chapter  2
The Ethics of Form: Trauma Literature After 9/11 From the Frame to Critique: Discursive Power in a Context
Pages 31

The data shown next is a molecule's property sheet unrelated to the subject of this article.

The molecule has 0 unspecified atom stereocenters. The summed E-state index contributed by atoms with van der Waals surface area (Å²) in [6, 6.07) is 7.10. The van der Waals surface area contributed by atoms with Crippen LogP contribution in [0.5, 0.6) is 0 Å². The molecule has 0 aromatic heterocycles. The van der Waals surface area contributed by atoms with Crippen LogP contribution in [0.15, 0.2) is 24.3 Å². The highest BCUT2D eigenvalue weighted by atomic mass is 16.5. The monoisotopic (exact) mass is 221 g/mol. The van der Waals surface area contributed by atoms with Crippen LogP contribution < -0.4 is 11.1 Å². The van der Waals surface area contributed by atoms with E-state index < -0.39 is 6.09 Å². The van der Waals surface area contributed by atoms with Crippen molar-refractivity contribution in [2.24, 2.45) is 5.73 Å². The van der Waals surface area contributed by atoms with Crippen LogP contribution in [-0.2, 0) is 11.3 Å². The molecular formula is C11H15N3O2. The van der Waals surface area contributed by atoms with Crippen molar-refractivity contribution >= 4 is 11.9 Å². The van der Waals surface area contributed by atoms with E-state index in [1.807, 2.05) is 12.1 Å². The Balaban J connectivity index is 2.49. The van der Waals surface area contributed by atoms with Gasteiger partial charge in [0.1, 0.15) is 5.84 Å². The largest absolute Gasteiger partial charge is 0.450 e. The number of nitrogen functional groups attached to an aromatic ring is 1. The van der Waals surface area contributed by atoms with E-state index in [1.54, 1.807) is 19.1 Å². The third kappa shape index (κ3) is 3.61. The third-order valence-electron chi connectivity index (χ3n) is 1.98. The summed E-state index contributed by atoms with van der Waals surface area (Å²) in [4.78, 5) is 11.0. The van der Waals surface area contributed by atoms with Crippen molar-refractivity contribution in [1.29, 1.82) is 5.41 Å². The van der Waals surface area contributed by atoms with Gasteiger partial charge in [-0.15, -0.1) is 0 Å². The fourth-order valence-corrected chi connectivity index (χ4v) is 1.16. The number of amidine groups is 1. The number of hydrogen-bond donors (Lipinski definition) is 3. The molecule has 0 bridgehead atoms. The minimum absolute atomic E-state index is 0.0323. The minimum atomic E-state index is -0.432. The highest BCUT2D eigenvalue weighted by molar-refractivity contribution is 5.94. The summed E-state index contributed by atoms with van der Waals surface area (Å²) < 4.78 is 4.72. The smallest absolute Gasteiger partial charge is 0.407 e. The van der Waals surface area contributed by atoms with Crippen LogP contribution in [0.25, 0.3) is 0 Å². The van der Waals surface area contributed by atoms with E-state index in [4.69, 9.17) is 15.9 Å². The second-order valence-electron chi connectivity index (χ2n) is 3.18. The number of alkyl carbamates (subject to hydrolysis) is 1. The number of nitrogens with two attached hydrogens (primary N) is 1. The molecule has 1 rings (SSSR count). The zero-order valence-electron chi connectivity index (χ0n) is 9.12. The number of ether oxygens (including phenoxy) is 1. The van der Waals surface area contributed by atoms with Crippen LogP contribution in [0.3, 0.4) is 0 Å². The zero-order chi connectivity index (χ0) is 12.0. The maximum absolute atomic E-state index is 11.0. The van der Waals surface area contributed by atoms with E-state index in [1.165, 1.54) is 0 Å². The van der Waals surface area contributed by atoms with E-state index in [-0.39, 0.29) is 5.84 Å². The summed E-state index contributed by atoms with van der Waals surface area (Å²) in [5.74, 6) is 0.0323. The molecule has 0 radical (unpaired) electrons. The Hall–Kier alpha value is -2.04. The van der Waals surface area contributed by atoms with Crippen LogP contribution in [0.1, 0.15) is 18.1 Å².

Fraught with challenges as the relation between trauma and mediation is, it is precisely such experiences of terrorism, of shock and unsettlement that rekindle debates about the work of the arts within the larger, cultural-socialpolitical nexus. And this, indeed, very much applies to the aftermath of the September 11 attacks. In the wake of the planes, reections about the role of the writer in the face of global terrorism largely evoked the hallmarks of trauma literature, yet there is a certain deance to this debate. When William Heyen thus recalls Adorno’s argument for a literature of negativity, this is only to insert a vital but, when he contends that “[w]hoever invokes genocide, starvation, or the physical suffering of our fellow men in order to attack poems or paintings practices demagoguery” (2002, xi). Trauma literature responding to terrorism, it can be argued, is written from a position of resistance to the terrorist message, yet this resistance is marked by a critical self-awareness of the authoritative claims involved in any representation. This emanates from poetry by Toni Morrison or Suheir Hammad as well, where the aesthetics of silence is consciously evoked as a self-reexive marker of the difculty of response. In her poem, “The Dead of September 11,” Morrison expresses the paradox of language and guration after the violence of the attacks, “no words ǀ stronger than the steel that pressed you into itself.” I will contend that such a suspension of contextualization and judgment, even if just a momentary gesture here, is an ethical move in its refusal to succumb to the prevalent rhetoric of the time, be it patriotic or redemptive. Suheir Hammad’s poem “First Writing Since” expresses this more directly when it develops from a feeling of emotional numbing into an eloquent critique of the impulses of scapegoating or revenge triggered by the attacks.